A few days ago in London (Kentucky, not England) a woman was apparently bitten by a snake during a church service. She was dead four hours later (the story can be read here, among other places).
Most of us are at least aware of the practice of snake-handling in churches. It's more common in small rural churches than in, say, megachurches, but most of us are familiar with it, even so. There are a whole host of problems with it, theologically. For one thing, it seems to me that playing with venomous snakes in the expectation that God will keep you from being bitten stands in plain violation of the commandment to not test God (Deuteronomy 6:16, quoted by Jesus in Matthew 4:7 and Luke 4:12). From a theological standpoint, it seems that this ought to be sufficient to discourage the practice.
Also worth noting are the concepts of hyperbole and metaphor. It seems entirely probable to me that when when Jesus tells his followers they'll be able to handle serpents without being harmed, he may not have meant that they would perpetually impervious to snake venom (side note: the same passage mentions drinking poison without harm - do these snake-handling churches, say, put out hemlock punch during services?). There are lots of ways to interpret that statement that avoid the obviously problematic conclusion that Christians are immune to snakebite (though that would have made Snakes on a Plane a more interesting movie: "It's okay. I'm a Christian!").
Finally - and of no small significance - is something that is generally well-known among Biblical scholars, but somewhat less known among laypersons, namely, the questionable provenance of the concluding paragraphs of Mark's gospel. In order to avoid an overly detailed and technical explanation of the discipline of textual criticism, and of the specific details of this situation, I will simply say that the earliest and best manuscripts of the Gospel of Mark end at 16:8. The remainder of the chapter - vv.9-20, which include the bit about handling snakes and drinking poison - were added later, possibly being excerpted from a late 2nd century document which is now lost to us. Moreover, the oldest of those manuscripts which do contain the text mark it in some way as being an addition, whether with asterisks or scribal notes to the effect that the passage is spurious. What is likely the case is that at some point someone decided that the ending of Mark was too abrupt and needed some reference to Jesus' post-resurrection appearances, and so felt it necessary to tack on a fuller ending (such practices at that time were not entirely out of the ordinary, nor thought to be terribly dishonest - the concept of intellectual property did not exist then). This ending, whatever it's origin, managed to get adopted into the majority of manuscripts, and all indications that it was a spurious addition were eventually lost, with the end result that the Textus Receptus - the manuscript that underlies the King James Bible - runs seamlessly from 16:8 into 16:9. Also, in addition to the manuscript evidence, the internal evidence of vv.9-20 argues against the passage's inclusion with the text of Mark. There are significant differences of style and vocabulary in these 12 verses, including a number of words not found anywhere else in the document.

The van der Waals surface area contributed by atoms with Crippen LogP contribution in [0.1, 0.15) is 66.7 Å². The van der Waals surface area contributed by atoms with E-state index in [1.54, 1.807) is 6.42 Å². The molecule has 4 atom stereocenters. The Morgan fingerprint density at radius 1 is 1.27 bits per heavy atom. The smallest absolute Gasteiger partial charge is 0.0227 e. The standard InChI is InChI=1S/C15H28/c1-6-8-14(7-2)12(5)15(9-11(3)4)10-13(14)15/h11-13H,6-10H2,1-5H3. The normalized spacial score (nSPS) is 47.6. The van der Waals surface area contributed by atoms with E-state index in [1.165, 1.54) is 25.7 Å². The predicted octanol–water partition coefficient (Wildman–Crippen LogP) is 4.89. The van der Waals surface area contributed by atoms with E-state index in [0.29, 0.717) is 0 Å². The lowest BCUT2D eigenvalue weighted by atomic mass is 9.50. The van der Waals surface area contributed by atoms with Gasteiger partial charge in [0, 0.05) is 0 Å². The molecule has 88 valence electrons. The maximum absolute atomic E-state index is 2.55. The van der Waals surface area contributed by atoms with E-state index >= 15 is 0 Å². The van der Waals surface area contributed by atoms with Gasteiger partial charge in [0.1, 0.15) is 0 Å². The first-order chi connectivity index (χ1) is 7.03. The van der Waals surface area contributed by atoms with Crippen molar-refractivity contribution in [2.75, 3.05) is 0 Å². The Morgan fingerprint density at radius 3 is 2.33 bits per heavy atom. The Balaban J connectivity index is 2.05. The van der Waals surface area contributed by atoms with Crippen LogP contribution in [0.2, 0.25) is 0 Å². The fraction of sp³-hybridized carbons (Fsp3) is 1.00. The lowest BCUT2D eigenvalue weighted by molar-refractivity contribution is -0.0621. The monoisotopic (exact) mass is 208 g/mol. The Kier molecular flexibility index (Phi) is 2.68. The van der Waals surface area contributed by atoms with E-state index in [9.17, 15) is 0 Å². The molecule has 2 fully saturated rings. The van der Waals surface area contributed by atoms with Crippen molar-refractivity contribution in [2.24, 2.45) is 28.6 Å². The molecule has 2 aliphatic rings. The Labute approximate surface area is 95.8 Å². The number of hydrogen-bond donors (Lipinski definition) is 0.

Now, this discussion does raise some interesting theological questions. How do we deal with the fact that the church for several centuries has regarded these verses as inspired Scripture? I'm not so much a Protestant that I'm willing to simply ignore tradition entirely. But if Mark, the inspired author, did not actually pen these words, can we be certain that they are, in fact, inspired Scripture? It's a sticky question with no clear or easy answer (the study of the Bible is full of such questions). Either way it has serious implications for the concepts of Biblical inspiration and inerrancy - both of which I affirm, for the record (as a professor once put it, "I just don't see a future in Biblical errancy").
Sticky theological and textual questions aside, though, I think we can safely conclude that anyone - however strong his or her faith - who picks up a venomous snake should not be surprised when they get bitten and die.
Also, as Jenny pointed out, this must be a difficult time for the poor woman's family. If they honestly believe that a true Christian ought to be able to handle snakes without harm, what must they think about this woman's eternal fate? Unfortunately, the people who practice such things in church are often also the type of people to reject the kinds of arguments I've made above in favor of a "Well, the Bible says..." Unfortunately, this traps them in something of a lose-lose scenario. If their theology is accurate, then this woman may well not have been saved. If it is, as I have argued, improper, then her life was thrown away doing something that Christians really ought not be doing. In either case, a senseless tragedy.